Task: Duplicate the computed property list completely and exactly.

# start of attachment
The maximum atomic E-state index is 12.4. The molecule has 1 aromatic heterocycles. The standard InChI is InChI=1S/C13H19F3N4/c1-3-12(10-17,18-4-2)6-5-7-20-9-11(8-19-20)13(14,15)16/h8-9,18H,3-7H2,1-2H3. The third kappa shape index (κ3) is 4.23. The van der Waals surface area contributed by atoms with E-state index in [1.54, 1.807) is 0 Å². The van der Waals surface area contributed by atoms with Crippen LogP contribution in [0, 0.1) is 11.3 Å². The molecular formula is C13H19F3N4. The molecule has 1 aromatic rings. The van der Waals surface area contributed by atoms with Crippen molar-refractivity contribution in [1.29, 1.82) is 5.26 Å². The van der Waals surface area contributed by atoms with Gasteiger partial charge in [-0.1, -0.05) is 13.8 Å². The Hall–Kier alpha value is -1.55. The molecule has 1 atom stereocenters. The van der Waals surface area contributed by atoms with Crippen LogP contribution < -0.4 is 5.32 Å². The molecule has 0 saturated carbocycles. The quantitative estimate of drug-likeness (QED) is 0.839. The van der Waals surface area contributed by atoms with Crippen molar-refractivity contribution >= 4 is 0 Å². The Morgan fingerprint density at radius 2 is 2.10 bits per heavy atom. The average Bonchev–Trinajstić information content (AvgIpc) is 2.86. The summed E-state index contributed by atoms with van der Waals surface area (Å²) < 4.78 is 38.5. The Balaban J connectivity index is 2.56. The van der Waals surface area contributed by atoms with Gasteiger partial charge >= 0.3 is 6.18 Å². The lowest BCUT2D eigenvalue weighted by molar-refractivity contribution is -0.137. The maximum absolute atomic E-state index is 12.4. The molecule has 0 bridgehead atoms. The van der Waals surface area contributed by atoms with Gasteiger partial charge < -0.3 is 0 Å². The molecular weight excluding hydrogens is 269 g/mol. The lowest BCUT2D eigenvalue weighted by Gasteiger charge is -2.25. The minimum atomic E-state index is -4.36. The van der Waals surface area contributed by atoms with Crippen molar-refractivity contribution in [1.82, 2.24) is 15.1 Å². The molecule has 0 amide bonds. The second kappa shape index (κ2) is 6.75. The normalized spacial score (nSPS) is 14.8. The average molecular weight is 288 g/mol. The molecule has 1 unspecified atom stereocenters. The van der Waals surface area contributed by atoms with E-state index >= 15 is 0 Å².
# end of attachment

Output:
The maximum atomic E-state index is 12.4. The molecule has 1 aromatic heterocycles. The standard InChI is InChI=1S/C13H19F3N4/c1-3-12(10-17,18-4-2)6-5-7-20-9-11(8-19-20)13(14,15)16/h8-9,18H,3-7H2,1-2H3. The third kappa shape index (κ3) is 4.23. The van der Waals surface area contributed by atoms with E-state index in [1.54, 1.807) is 0 Å². The van der Waals surface area contributed by atoms with Crippen LogP contribution in [0, 0.1) is 11.3 Å². The molecular formula is C13H19F3N4. The molecule has 1 aromatic rings. The van der Waals surface area contributed by atoms with Crippen molar-refractivity contribution in [1.29, 1.82) is 5.26 Å². The van der Waals surface area contributed by atoms with Gasteiger partial charge in [-0.1, -0.05) is 13.8 Å². The Hall–Kier alpha value is -1.55. The molecule has 1 atom stereocenters. The van der Waals surface area contributed by atoms with Crippen LogP contribution < -0.4 is 5.32 Å². The molecule has 0 saturated carbocycles. The quantitative estimate of drug-likeness (QED) is 0.839. The van der Waals surface area contributed by atoms with Crippen molar-refractivity contribution >= 4 is 0 Å². The Morgan fingerprint density at radius 2 is 2.10 bits per heavy atom. The average Bonchev–Trinajstić information content (AvgIpc) is 2.86. The summed E-state index contributed by atoms with van der Waals surface area (Å²) < 4.78 is 38.5. The Balaban J connectivity index is 2.56. The van der Waals surface area contributed by atoms with Gasteiger partial charge >= 0.3 is 6.18 Å². The lowest BCUT2D eigenvalue weighted by molar-refractivity contribution is -0.137. The maximum absolute atomic E-state index is 12.4. The molecule has 0 bridgehead atoms. The van der Waals surface area contributed by atoms with Gasteiger partial charge < -0.3 is 0 Å². The molecular weight excluding hydrogens is 269 g/mol. The lowest BCUT2D eigenvalue weighted by Gasteiger charge is -2.25. The minimum atomic E-state index is -4.36. The van der Waals surface area contributed by atoms with Crippen molar-refractivity contribution in [1.82, 2.24) is 15.1 Å². The molecule has 0 amide bonds. The second kappa shape index (κ2) is 6.75. The normalized spacial score (nSPS) is 14.8. The average molecular weight is 288 g/mol. The molecule has 1 unspecified atom stereocenters. The van der Waals surface area contributed by atoms with E-state index >= 15 is 0 Å².